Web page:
Lisa Sigal (2012 Visual Arts) has a solo exhibition, Riverbed, on view at LA><ART in Los Angeles through February 23. Sigal’s installation brings together plein air landscapes, abstract geometric paintings, and architectural materials like drywall and window screens. I connected with Lisa to learn more about this new body of work and how it developed:
Jenny: Your work centers on architectural spaces, and some of your recent projects have been outdoor installations or “interventions” on existing architecture. Can you talk about how the work in the LA><ART show relates to that past work?
Lisa: The work I made in LA is part of an ongoing body of work responding to architecture and the built urban environment. For the most part, I am a studio artist who would like to push a painter’s concerns out onto the street. I am interested in responding to the particular qualities of a place—the studio, an exhibition or a public space—and what influences come to play.
My earlier works were large-scale paintings that responded to interiors and the details of how a room was constructed. When I started experimenting with working outdoors, it was exciting to leave the traditional canvas support and paint on the walls instead. They had their own history and texture. Each wall painting expanded my thinking about content and its source. For example, when I painted Women’s Balcony, on the drill hall wall of the Park Ave Armory, the painting felt like a quiet protest. When I painted a line that traversed NYC buildings and rooftops [for the New Museum project Line Up], the line connected properties and mapped a view of the neighborhood.
I’m interested in making connections between the work that I make outside and things I make in the studio. For the show at LA><ART, I wanted to respond to the architecture of Los Angeles—in particular, more marginal or precarious environments in the city.
Jenny: The title of the LA><ART exhibition, Riverbed, references the Los Angeles River. What interested you about the river and the local landscape?
Lisa: Like Line Up at the New Museum, I wanted to have an organizing structure for my research. After meeting with a several UCLA professors—geographer Diane Ward, architectural historian Rick Miller and historian Rob Sullivan—I decided to map the diverse architecture along the line of the LA River. It is a hidden river that flows through 48 miles of Los Angeles. The river, in the most densely populated areas, is architecture, each of its angles engineered as a gigantic storm drain. Historically the communities along the river had been flooded, some washing away before the LA River was constrained with cement. In some areas, the river is only a trickle of water; other spots are real riverbed—flowing water and lots of indigenous plants and birds. I wanted to respond slowly, feel connected to the landscape and come away with stories. So I decided to paint what is built along the river.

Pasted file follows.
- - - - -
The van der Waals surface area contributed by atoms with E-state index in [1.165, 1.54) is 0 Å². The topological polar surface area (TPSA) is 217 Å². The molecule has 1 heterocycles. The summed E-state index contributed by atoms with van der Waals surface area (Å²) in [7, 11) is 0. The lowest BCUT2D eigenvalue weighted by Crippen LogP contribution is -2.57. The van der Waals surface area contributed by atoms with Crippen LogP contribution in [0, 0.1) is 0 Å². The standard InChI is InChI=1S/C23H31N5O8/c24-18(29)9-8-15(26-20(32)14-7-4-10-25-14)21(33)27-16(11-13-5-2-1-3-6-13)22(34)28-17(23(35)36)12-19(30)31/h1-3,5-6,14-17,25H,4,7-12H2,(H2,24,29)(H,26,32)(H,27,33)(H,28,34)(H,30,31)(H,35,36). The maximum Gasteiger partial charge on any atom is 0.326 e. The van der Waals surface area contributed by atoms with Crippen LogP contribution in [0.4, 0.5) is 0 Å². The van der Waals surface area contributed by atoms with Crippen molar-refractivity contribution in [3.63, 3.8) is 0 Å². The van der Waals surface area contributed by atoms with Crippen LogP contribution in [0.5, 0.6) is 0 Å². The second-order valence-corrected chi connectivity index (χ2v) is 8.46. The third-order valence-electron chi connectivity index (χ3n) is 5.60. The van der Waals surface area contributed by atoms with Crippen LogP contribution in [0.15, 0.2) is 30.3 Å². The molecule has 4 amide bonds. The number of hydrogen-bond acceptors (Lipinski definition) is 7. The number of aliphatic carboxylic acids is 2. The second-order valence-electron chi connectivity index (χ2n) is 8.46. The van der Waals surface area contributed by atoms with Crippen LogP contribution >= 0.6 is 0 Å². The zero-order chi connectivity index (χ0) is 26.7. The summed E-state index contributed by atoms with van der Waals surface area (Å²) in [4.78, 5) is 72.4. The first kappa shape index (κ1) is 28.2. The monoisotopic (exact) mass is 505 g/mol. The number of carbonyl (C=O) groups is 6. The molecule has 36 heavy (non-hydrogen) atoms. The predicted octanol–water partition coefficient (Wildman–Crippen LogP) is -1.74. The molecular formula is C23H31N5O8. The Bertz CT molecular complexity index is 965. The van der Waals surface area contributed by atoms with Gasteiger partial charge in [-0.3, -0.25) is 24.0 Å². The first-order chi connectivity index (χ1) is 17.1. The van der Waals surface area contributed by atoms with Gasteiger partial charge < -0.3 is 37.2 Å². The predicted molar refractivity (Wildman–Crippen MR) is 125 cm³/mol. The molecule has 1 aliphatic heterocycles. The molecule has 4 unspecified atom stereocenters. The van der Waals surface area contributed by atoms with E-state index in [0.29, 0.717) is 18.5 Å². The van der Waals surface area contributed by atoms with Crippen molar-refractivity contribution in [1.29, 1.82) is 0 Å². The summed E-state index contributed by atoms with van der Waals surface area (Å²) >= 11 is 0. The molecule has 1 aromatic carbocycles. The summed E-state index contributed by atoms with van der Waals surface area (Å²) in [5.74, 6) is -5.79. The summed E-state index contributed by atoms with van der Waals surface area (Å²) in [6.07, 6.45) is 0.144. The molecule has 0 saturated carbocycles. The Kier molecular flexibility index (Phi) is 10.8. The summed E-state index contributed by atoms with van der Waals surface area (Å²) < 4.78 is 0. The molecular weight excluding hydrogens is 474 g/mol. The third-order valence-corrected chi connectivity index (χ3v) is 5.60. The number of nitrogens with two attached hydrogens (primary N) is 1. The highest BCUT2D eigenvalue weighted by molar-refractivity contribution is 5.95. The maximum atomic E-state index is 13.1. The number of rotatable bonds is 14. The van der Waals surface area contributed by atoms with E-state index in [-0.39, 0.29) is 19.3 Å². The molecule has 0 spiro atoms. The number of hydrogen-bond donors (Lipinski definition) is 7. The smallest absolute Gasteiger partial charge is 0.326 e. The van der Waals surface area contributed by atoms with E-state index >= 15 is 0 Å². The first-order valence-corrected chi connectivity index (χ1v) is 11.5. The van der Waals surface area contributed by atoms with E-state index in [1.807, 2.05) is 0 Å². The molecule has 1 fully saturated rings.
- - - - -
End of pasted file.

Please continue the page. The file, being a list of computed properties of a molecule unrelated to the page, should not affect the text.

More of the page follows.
Jenny: How did this body of work develop, both inside and outside of the studio?
Lisa: I flew to California with my old French easel and oil paints and worked outside for a week. The range of construction and land use is varied and I painted at as many locations as I could. The brilliant light and the unexpected encounters were only made possible by being there.
I made seven little paintings on the river. Once back in the studio I started to make constructions on wall sections, using prints and screens. I wanted to combine the intimacy of painting by the river with the more distant view of mapping the place.
Jenny: What triggered your use of the screens?
Lisa: I started using the screens a few years ago. I liked that they are lightweight, and I’m interested in their associations with home. Screens are utilitarian and of no value once removed from the window frame. Once they are painted, they transform what can be seen through them and incorporate the peripheral view.
Jenny: Do you approach a gallery installation in the same way that you approach an outdoor project?
Lisa: My approach to making work for a gallery and working outdoors is similar. The main difference is my thinking about permanent art versus ephemeral art. I benefit most from the combination of the two. Often the projects that I do outside are on my own, and the odds for something unexpected are much greater. I have learned a lot by relinquishing the need for complete control and being thoughtful in the moment. My objective is to continue to take risks in the studio by bringing the outside in so that decisions are not random but have a practical application.
In the case of my show Riverbed, I wanted the work to be very present in the space of the gallery but to refer to the built environment outside. I wanted the final pieces to engage painters and architects equally. I painted on Tyvek and pasted it to the walls in order to question the integrity of the room as a malleable constructed place.
Jenny: What other projects do you have on the horizon?
Lisa: I am interested in going to other cities, painting outside and exploring ways to interpret provisional architecture in my hybrid painting practice. I’m going to have a show in April at Samson Projects in Boston. I will show some of the pieces from the LA River in combination with paintings of riverside buildings in New York City. I’m curious to see how the works will overlap and how the content will be altered.
Lisa Sigal’s Riverbed is on view at LA><ART in Los Angeles through February 23, 2013.